703 F2d 94 United States v. Patrick Petroleum Corporation of Michigan

703 F.2d 94

12 Fed. R. Evid. Serv. 1448

UNITED STATES of America, Plaintiff-Appellee,
Robinson, Defendants-Appellants.

No. 81-2312.

United States Court of Appeals,
Fifth Circuit.

Sept. 24, 1982.

John J. Privitera, Washington, D.C., for Patrick Petroleum.

Michael E. Tigar, Washington, D.C., for Robinson.

Carl Walker, Jr., U.S. Atty., James R. Gough, Asst. U.S. Atty., Houston, Tex., for United States.

Appeals from the United States District Court for the Southern District of Texas.

Before THORNBERRY, REAVLEY and GARWOOD, Circuit Judges.

REAVLEY, Circuit Judge:


Appellants were convicted of mail fraud and conspiracy to commit mail fraud. 18 U.S.C. Secs. 371, 1341. Their appeal argues that their knowledge of and participation in the fraudulent scheme was not proved, that co-conspirator statements were admitted against them without the James1 predicate, and that the mailings were only collateral or incidental to the scheme. We affirm.


The fraudulent scheme was: to obtain from a corrupt employee valuable confidential geophysical information of Union Oil Company of California--to obtain mineral leases in areas of Mississippi thereby disclosed to be valuable to Union, which Union wanted to lease for itself and which it planned to develop, and which lands were disclosed to have high potential for gas or oil production--to profit from production and from resale of part interest in the acquired leases to Union. The scheme involved the use of the mails to facilitate the acquisitions and to transmit statements and payment to lease brokers and a co-conspirator, to obtain charges from lease brokers who were acquiring the leases in Mississippi, to propose the resale to Union and to obtain follow up consideration within Union's ranks, all for the purpose of executing the scheme.


Appellants are Patrick Petroleum Corporation of Michigan (Patrick), an independent oil company with a branch office in Houston, and Charles D. Robinson, Patrick's vice-president in charge of its lands division. Coindictee Ronald Meeks, the Patrick landsman in Houston, was granted a severance. Coindictee William Kent, a Houston oil broker, was a fugitive. Coindictee Lauren Smith, the former Union employee, pleaded guilty to one count and testified for the government.


The case has been here before. The district court originally dismissed all counts of the indictment on the ground that the mailings alleged were remote from the misappropriation of the Union data and the defalcation of the Union employee. We reversed and sent the case back for trial. U.S. v. Kent, 608 F.2d 542 (5th Cir.1979).

A. Sufficiency of the Evidence


Smith, senior draftsman for Union, testified that he violated his obligation to his employer by taking confidential maps and documents from Union's Houston offices and selling them to Kent. The information transmitted had been developed by Union at substantial expense and disclosed particular prospects or areas in Mississippi where mineral deposits were thought by Union experts to exist. The information was passed on to Patrick. The evidence tending to prove that Patrick, through its vice-president Robinson and its area landsman Meeks, knew that the information was confidential property of another, acquired by fraud, is as follows:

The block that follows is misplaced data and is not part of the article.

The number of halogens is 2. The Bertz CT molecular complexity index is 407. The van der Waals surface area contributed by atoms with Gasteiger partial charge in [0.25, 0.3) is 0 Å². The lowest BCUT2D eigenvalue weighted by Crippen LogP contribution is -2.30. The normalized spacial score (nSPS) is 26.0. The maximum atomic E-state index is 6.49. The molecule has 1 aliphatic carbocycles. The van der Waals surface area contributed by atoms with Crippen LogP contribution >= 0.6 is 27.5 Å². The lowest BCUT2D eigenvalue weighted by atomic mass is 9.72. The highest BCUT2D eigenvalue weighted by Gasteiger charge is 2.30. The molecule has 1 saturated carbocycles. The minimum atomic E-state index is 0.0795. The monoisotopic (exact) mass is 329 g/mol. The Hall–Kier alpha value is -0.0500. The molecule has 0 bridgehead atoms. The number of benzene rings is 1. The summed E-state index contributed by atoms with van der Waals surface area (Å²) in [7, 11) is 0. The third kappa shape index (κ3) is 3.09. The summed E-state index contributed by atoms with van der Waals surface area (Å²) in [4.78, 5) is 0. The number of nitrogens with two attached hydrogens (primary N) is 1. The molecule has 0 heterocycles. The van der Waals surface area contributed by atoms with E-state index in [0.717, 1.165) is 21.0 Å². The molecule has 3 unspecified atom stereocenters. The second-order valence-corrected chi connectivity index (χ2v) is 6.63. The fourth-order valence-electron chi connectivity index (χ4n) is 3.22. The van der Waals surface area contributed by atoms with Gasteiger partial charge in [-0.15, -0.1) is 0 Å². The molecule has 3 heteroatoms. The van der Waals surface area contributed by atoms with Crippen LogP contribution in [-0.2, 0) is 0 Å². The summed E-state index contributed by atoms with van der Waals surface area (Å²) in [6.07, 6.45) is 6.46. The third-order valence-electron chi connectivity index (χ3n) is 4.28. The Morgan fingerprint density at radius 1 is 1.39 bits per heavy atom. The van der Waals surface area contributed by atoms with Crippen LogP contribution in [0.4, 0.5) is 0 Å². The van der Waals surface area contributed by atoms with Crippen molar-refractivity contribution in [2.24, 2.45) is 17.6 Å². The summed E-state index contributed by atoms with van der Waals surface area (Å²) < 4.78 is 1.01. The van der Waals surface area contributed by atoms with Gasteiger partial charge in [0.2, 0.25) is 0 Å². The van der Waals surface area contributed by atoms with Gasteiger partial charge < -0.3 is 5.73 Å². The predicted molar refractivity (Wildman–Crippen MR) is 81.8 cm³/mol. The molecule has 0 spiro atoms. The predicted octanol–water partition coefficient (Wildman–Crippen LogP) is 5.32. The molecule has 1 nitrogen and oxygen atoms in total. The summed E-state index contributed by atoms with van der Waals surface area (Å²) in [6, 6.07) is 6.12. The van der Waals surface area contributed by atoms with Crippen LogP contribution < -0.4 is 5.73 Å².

1. Robinson placed a high value upon the information that came from Kent, who was just a trader, not a geologist or engineer. Robinson authorized a large lease acquisition activity in the precise areas of Union interest. More than a quarter of a million dollars was spent there, and Kent was paid $10 an acre ($23,580 in all) and given an overriding interest in all mineral acreage leased by Patrick.


2. The decision by Robinson to move on the Mississippi program came shortly after a meeting in Kent's apartment, which he and Meeks attended, on June 30, 1975.


3. The relationship with Kent was concealed. The Patrick geologist in its Houston office was never informed or consulted about the Mississippi program. The checks and mineral interest assignments to Kent were in the names of "Harold Gray" and "J.J. Paul" and were hand delivered by Meeks to Kent. The name of the true beneficiary of these payments and assignments, though known to Robinson, was never reflected on Patrick records. The only place Kent's name shows up is on a few expense account notations by Meeks.


4. Robinson had in his files a clearly marked Union map, showing the accurate site discussed within Union offices for a well location, attached to a "confidential" memorandum dated February 18, 1977 from Kent giving information on Union's plans and admonishing him to "be careful." Kent says: "The location on Sellers [Union prospect name] was decided on last Monday" and "when you make a deal with Union on Sellers" send a copy through Meeks. The memo concluded: "Best, Bill."


5. Smith testified that Kent told him of a meeting in Kent's apartment when he showed the maps to some big oil company men, including a large red headed man. Robinson is a large red headed man.


6. Watzlavick, a geologist who reproduced for Kent Union maps without the Union name, testified that Kent told him that Patrick was considering the Mississippi acreage and, on July 7, 1975 was told that Patrick would lease to the extent of $250,000 in the Mississippi area, paying Kent $10 an acre up to $240,000 and thereafter $5 per leased acre, with a 5 1/2 percent override.


7. One of the Union maps, with the Union name on it, which was taken from Kent's office in the execution of a search warrant, had a fingerprint on it proved to be that of Meeks.


Robinson testified that the Mississippi prospects were not mentioned in the meeting at Kent's apartment, that later he approved a leasing program to spend from $25,000 to $75,000 there, that additional expenditures were to depend upon what was learned on the ground after activity there began. This is inconsistent with the size of Patrick's program that began by July 4 or 5 when an Oklahoma broker was called by Meeks to go to Mississippi, along with two other brokers in his employ, to begin work. On July 9 the Oklahoma broker obtained a current ownership map of the general area and was shown by Meeks exactly what locations were desired, locations that were based on the information obtained by Meeks from Kent. On July 15 the same broker offered in writing to lease from a Mississippi landowner 4320 acres at $25 an acre, which would have required the payment of $108,000. Robinson sent his brother to Mississippi on July 9 and testified that he did so because "there was no way three or four brokers could handle" the job.